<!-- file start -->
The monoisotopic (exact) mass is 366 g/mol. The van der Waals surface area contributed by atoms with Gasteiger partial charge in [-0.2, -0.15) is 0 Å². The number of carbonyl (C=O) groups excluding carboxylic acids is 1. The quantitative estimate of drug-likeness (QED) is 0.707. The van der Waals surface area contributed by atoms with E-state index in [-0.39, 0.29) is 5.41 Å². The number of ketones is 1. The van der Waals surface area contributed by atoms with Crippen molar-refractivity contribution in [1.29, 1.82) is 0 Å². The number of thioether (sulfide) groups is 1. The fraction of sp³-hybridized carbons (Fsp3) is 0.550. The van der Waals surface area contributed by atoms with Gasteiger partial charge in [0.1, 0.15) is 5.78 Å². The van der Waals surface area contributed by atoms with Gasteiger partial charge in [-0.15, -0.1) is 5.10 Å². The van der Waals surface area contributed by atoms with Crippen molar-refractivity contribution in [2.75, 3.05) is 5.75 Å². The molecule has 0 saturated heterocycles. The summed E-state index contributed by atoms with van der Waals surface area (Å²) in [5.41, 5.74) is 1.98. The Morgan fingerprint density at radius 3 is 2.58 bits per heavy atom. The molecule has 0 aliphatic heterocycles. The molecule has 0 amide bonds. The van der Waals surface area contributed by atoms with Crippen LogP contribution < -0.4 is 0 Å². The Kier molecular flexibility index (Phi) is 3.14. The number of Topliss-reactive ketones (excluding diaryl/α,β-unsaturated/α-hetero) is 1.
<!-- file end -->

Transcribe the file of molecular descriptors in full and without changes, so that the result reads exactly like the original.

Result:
The monoisotopic (exact) mass is 366 g/mol. The van der Waals surface area contributed by atoms with Gasteiger partial charge in [-0.2, -0.15) is 0 Å². The number of carbonyl (C=O) groups excluding carboxylic acids is 1. The quantitative estimate of drug-likeness (QED) is 0.707. The van der Waals surface area contributed by atoms with E-state index in [-0.39, 0.29) is 5.41 Å². The number of ketones is 1. The van der Waals surface area contributed by atoms with Crippen molar-refractivity contribution in [1.29, 1.82) is 0 Å². The number of thioether (sulfide) groups is 1. The fraction of sp³-hybridized carbons (Fsp3) is 0.550. The van der Waals surface area contributed by atoms with Gasteiger partial charge in [0.1, 0.15) is 5.78 Å². The van der Waals surface area contributed by atoms with Gasteiger partial charge in [-0.15, -0.1) is 5.10 Å². The van der Waals surface area contributed by atoms with Crippen molar-refractivity contribution in [2.75, 3.05) is 5.75 Å². The molecule has 0 saturated heterocycles. The summed E-state index contributed by atoms with van der Waals surface area (Å²) in [5.41, 5.74) is 1.98. The Morgan fingerprint density at radius 3 is 2.58 bits per heavy atom. The molecule has 0 aliphatic heterocycles. The molecule has 0 amide bonds. The van der Waals surface area contributed by atoms with Crippen LogP contribution < -0.4 is 0 Å². The Kier molecular flexibility index (Phi) is 3.14. The number of Topliss-reactive ketones (excluding diaryl/α,β-unsaturated/α-hetero) is 1.